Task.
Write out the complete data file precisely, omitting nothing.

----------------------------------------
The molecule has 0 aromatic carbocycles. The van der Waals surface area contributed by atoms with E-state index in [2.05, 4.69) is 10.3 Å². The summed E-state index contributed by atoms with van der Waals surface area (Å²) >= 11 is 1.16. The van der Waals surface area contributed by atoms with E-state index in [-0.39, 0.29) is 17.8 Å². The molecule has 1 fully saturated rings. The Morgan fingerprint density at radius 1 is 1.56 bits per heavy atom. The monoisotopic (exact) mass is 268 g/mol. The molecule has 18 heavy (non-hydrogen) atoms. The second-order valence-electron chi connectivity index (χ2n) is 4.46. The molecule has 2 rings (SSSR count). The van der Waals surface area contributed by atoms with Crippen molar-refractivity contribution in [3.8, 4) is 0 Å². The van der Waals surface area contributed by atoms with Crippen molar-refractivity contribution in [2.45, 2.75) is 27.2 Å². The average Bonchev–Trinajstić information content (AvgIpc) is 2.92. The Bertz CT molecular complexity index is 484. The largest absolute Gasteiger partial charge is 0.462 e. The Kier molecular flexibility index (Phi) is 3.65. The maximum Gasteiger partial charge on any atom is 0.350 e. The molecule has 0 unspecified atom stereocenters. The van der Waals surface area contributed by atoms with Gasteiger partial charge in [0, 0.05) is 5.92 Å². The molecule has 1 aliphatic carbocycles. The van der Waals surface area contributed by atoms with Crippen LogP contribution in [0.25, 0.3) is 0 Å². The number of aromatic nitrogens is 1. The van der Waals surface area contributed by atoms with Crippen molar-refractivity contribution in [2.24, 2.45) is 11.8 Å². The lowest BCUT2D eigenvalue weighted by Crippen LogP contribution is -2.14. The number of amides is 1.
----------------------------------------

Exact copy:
The molecule has 0 aromatic carbocycles. The van der Waals surface area contributed by atoms with E-state index in [2.05, 4.69) is 10.3 Å². The summed E-state index contributed by atoms with van der Waals surface area (Å²) >= 11 is 1.16. The van der Waals surface area contributed by atoms with E-state index in [-0.39, 0.29) is 17.8 Å². The molecule has 1 fully saturated rings. The Morgan fingerprint density at radius 1 is 1.56 bits per heavy atom. The monoisotopic (exact) mass is 268 g/mol. The molecule has 18 heavy (non-hydrogen) atoms. The second-order valence-electron chi connectivity index (χ2n) is 4.46. The molecule has 2 rings (SSSR count). The van der Waals surface area contributed by atoms with Crippen molar-refractivity contribution in [3.8, 4) is 0 Å². The van der Waals surface area contributed by atoms with Crippen molar-refractivity contribution in [2.45, 2.75) is 27.2 Å². The average Bonchev–Trinajstić information content (AvgIpc) is 2.92. The Bertz CT molecular complexity index is 484. The largest absolute Gasteiger partial charge is 0.462 e. The Kier molecular flexibility index (Phi) is 3.65. The maximum Gasteiger partial charge on any atom is 0.350 e. The molecule has 0 unspecified atom stereocenters. The van der Waals surface area contributed by atoms with Gasteiger partial charge in [0, 0.05) is 5.92 Å². The molecule has 1 aliphatic carbocycles. The van der Waals surface area contributed by atoms with Crippen LogP contribution in [0.25, 0.3) is 0 Å². The number of aromatic nitrogens is 1. The van der Waals surface area contributed by atoms with Crippen molar-refractivity contribution in [2.24, 2.45) is 11.8 Å². The lowest BCUT2D eigenvalue weighted by Crippen LogP contribution is -2.14. The number of amides is 1.